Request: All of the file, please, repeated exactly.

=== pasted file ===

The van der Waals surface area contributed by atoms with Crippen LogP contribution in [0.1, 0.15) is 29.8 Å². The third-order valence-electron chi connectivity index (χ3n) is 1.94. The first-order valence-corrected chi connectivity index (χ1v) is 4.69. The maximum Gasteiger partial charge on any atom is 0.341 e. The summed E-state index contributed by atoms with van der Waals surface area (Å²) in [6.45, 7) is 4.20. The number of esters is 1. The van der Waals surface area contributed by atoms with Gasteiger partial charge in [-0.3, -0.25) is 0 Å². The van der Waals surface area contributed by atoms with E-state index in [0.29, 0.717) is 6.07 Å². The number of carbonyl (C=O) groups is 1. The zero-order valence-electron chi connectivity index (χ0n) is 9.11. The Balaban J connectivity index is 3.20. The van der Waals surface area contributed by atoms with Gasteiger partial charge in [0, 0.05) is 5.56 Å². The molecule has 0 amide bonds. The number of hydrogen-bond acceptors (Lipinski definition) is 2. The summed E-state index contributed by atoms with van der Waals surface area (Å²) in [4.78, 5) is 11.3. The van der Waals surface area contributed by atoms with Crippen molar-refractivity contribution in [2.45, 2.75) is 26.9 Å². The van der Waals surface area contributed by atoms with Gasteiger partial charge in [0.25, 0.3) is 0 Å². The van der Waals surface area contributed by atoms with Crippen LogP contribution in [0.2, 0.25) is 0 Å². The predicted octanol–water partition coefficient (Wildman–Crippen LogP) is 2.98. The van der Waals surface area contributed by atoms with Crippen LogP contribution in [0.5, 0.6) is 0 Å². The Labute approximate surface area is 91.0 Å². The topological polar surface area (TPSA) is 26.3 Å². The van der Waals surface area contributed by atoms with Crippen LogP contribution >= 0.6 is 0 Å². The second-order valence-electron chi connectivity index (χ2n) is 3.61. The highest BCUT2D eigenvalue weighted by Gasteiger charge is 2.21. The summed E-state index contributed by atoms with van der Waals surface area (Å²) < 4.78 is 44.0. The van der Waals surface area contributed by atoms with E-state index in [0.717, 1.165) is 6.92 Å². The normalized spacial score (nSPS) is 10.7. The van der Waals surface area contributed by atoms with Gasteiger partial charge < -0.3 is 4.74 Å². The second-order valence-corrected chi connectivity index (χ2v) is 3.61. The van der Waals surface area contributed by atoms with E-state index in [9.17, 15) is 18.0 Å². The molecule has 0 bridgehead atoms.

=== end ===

The van der Waals surface area contributed by atoms with Crippen LogP contribution in [0.1, 0.15) is 29.8 Å². The third-order valence-electron chi connectivity index (χ3n) is 1.94. The first-order valence-corrected chi connectivity index (χ1v) is 4.69. The maximum Gasteiger partial charge on any atom is 0.341 e. The summed E-state index contributed by atoms with van der Waals surface area (Å²) in [6.45, 7) is 4.20. The number of esters is 1. The van der Waals surface area contributed by atoms with Gasteiger partial charge in [-0.3, -0.25) is 0 Å². The van der Waals surface area contributed by atoms with E-state index in [0.29, 0.717) is 6.07 Å². The number of carbonyl (C=O) groups is 1. The zero-order valence-electron chi connectivity index (χ0n) is 9.11. The Balaban J connectivity index is 3.20. The van der Waals surface area contributed by atoms with Gasteiger partial charge in [0, 0.05) is 5.56 Å². The molecule has 0 amide bonds. The number of hydrogen-bond acceptors (Lipinski definition) is 2. The summed E-state index contributed by atoms with van der Waals surface area (Å²) in [4.78, 5) is 11.3. The van der Waals surface area contributed by atoms with Crippen molar-refractivity contribution in [2.45, 2.75) is 26.9 Å². The van der Waals surface area contributed by atoms with Gasteiger partial charge in [0.25, 0.3) is 0 Å². The van der Waals surface area contributed by atoms with Crippen LogP contribution in [0.2, 0.25) is 0 Å². The predicted octanol–water partition coefficient (Wildman–Crippen LogP) is 2.98. The van der Waals surface area contributed by atoms with Crippen LogP contribution in [0.5, 0.6) is 0 Å². The Labute approximate surface area is 91.0 Å². The topological polar surface area (TPSA) is 26.3 Å². The van der Waals surface area contributed by atoms with Crippen LogP contribution >= 0.6 is 0 Å². The second-order valence-electron chi connectivity index (χ2n) is 3.61. The highest BCUT2D eigenvalue weighted by Gasteiger charge is 2.21. The summed E-state index contributed by atoms with van der Waals surface area (Å²) < 4.78 is 44.0. The van der Waals surface area contributed by atoms with E-state index in [0.717, 1.165) is 6.92 Å². The normalized spacial score (nSPS) is 10.7. The van der Waals surface area contributed by atoms with Gasteiger partial charge < -0.3 is 4.74 Å². The second-order valence-corrected chi connectivity index (χ2v) is 3.61. The van der Waals surface area contributed by atoms with E-state index in [9.17, 15) is 18.0 Å². The molecule has 0 bridgehead atoms.